And he said unto them,.... That is Jesus, as the Syriac and Persic versions express, who directed his speech to all the disciples; for though but one of them addressed him, it was in the name of the rest: and besides, the instructions Christ was about to give concerned them all, even those that heard them before, and those that had not:

when ye pray, say, our Father which art in heaven, hallowed be thy name, thy kingdom come, thy will be done, as in heaven, so in earth; the last petition is left out in the Vulgate Latin; See Gill on Matthew 6:9, Matthew 6:10.

And he said unto them, When ye pray, say, {1} Our Father which art in heaven, Hallowed be thy name. Thy kingdom come. Thy will be done, as in heaven, so in earth.

(1) A form of true prayer.

Luke 11:2. λέγετε, say, but not implying obligation to repeat regularly the ipsissima verba. The divergence of Lk.’s form from that of Mt., as given in critical editions of the N. T., is sufficient evidence that the Apostolic Church did not so understand their Lord’s will, and use the prayer bearing His name as a formula. Interpreters are not agreed as to which of the two forms is the more original. For my own part I have little doubt that Lk.’s is secondary and abbreviated from the fuller form of Mt. The very name for God—Father—without any added epithet is sufficient proof of this; for Jesus was wont to address God in fuller terms (vide Luke 10:21), and was not likely to give His disciples a form beginning so abruptly. Lk.’s form as it stands in W.H[102] is as follows:

[102] Westcott and Hort.

Father! Hallowed be Thy name.

Come Thy kingdom.

The bread of each day give us daily.

And forgive our sins, for we also forgive every one owing us.

And bring us not into temptation.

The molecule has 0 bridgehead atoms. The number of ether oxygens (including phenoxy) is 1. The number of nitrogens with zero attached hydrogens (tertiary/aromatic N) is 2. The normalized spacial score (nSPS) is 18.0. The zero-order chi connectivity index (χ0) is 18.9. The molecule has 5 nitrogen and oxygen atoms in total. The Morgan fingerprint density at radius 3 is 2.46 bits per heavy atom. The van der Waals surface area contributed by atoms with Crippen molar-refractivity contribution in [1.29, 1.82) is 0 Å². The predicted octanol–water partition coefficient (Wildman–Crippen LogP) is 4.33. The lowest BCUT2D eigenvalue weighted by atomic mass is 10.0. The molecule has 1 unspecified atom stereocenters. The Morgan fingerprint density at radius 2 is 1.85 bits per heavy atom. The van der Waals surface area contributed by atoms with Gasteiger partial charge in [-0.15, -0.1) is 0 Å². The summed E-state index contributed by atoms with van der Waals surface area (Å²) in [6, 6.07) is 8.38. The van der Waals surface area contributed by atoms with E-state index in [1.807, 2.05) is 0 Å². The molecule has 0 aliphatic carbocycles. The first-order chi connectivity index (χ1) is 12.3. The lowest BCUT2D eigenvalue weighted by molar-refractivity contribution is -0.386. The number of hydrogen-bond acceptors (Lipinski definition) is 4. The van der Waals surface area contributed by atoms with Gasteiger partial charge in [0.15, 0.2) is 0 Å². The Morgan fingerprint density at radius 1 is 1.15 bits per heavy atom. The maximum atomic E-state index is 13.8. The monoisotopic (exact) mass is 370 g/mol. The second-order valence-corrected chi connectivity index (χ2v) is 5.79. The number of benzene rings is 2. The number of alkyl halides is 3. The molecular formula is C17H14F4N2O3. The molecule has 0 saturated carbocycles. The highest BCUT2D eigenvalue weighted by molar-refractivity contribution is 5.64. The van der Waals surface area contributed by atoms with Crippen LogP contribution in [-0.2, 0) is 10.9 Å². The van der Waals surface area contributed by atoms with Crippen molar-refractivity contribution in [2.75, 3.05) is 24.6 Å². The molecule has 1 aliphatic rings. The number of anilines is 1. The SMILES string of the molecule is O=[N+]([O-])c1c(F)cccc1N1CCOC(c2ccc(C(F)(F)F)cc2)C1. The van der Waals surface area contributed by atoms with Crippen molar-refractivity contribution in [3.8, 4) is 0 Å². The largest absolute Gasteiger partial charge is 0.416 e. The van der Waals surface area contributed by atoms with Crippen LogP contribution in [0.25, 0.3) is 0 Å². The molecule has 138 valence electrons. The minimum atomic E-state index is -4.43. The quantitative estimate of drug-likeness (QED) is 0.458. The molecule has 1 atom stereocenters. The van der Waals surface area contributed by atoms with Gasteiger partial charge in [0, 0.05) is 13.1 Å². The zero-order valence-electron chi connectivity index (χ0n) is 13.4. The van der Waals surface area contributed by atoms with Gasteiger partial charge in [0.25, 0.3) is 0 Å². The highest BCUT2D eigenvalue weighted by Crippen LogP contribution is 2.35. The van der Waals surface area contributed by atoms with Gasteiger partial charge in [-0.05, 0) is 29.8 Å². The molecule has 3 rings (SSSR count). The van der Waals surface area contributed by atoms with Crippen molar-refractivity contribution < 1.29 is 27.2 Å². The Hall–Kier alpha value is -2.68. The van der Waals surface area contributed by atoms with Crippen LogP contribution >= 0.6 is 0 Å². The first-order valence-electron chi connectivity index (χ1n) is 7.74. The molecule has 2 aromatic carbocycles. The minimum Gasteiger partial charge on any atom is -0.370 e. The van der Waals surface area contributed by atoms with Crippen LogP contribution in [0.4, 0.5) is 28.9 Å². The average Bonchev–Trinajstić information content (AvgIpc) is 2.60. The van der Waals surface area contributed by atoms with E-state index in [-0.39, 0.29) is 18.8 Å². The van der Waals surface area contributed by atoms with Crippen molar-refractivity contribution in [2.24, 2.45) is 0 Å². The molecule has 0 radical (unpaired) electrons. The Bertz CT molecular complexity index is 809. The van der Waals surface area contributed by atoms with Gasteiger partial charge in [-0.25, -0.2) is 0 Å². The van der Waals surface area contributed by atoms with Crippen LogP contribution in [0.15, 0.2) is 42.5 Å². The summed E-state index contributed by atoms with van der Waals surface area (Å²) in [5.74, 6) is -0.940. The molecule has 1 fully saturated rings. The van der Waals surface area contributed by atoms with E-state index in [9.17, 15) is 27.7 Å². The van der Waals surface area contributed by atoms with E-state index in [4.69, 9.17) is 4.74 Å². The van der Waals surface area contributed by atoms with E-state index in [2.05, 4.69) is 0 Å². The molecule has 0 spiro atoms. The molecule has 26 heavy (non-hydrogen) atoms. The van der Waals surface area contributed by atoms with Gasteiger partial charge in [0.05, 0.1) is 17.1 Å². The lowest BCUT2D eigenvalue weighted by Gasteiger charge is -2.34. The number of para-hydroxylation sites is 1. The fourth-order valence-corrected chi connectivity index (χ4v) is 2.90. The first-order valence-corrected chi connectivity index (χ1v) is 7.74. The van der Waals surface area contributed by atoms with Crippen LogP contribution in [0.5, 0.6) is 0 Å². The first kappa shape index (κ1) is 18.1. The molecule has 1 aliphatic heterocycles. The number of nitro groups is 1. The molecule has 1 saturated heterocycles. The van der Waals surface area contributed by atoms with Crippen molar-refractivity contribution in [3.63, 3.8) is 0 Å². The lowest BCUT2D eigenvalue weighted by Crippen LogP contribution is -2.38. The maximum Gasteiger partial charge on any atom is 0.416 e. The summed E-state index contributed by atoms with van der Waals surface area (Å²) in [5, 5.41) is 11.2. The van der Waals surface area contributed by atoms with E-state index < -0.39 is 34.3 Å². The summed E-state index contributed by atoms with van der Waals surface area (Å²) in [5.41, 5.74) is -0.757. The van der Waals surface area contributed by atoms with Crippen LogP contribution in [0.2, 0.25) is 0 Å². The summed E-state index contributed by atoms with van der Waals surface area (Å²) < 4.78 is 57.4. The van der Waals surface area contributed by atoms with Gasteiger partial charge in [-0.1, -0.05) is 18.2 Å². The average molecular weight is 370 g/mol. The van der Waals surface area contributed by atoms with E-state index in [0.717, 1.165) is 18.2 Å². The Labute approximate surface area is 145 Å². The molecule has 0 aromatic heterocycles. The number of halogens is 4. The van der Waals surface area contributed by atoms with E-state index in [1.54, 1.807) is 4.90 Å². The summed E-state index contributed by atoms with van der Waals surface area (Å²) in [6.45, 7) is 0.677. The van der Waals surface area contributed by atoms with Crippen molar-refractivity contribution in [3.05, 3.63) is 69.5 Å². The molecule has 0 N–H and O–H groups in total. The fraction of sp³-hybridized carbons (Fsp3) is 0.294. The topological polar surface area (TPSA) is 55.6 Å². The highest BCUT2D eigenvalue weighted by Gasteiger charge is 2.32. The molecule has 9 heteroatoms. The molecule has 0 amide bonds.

The third petition: Thy will be done, etc., and the second half of the sixth: but deliver us from evil, are wanting.

2. When ye pray, say, Our Father] ‘The Lord’s Prayer’ had already been enshrined in the Sermon on the Mount (Matthew 6:9-13), but it was now more formally delivered as a model. Various parallels for the different petitions of the Lord’s Prayer have been adduced from the Talmud, nor would there be anything strange in our Lord thus stamping with His sanction whatever was holiest in the petitions which His countrymen had learnt from the Spirit of God. But note that (1) the parallels are only to some of the clauses (e.g. not to the fourth and fifth); (2) they are mostly distant and imperfect; (3) there can be no certainty as to their priority, since even the earliest portion of the Talmud (the Mishna) was not committed to writing till the second century after Christ; (4) they are nowhere blended into one incomparable petition. The transcendent beauty and value of the lessons in the Lord’s Prayer arise from (i) the tone of holy confidence:—it teaches us to approach God as our Father (Romans 8:15), in love as well as holy fear; (ii) its absolute unselfishness:—it is offered in the plural, not for ourselves only, but for all the brotherhood of man; (iii) its entire spirituality:—of its seven petitions, one only is for any earthly boon, and that only for the simplest; (iv) its brevity and absence of all vain repetitions (Ecclesiastes 5:2); (v) its simplicity, which requires not learning, but only holiness and sincerity for its universal comprehension. For these reasons the Fathers called it ‘the Epitome of the Gospel’ and ‘the pearl of prayers.’

which art in heaven] Psalm 11:4. This clause, as well as “Thy will be done, as in heaven, so also upon the earth,” and “but deliver us from the evil,” are wanting in some MSS., and may be additions from the text of St Matthew. If so, the prayer would stand thus: O Father! Hallowed be Thy name. Thy kingdom come. Give us day by day our daily bread. Andforgive us our sins for we also forgive every one that is indebted to us. And lead us not into temptation.

Hallowed be thy name] i.e. sanctified, treated as holy. “Holy, Holy, Holy” is the worship of the Seraphim (Isaiah 6:3). The ‘name’ of God is used for all the attributes of His Being.

Thy kingdom come] There seems to have been an early gloss, or reading, “Thy Holy Spirit come upon us, and purify us” (mentioned by St Gregory of Nazianzus).

Thy will be done] This was the one rule of the life of Christ, John 5:30; John 6:38.

as in heaven] “Bless the Lord, ye his angels, that excel in strength, that do his commandments, hearkening unto the voice of his word,” Psalm 103:20.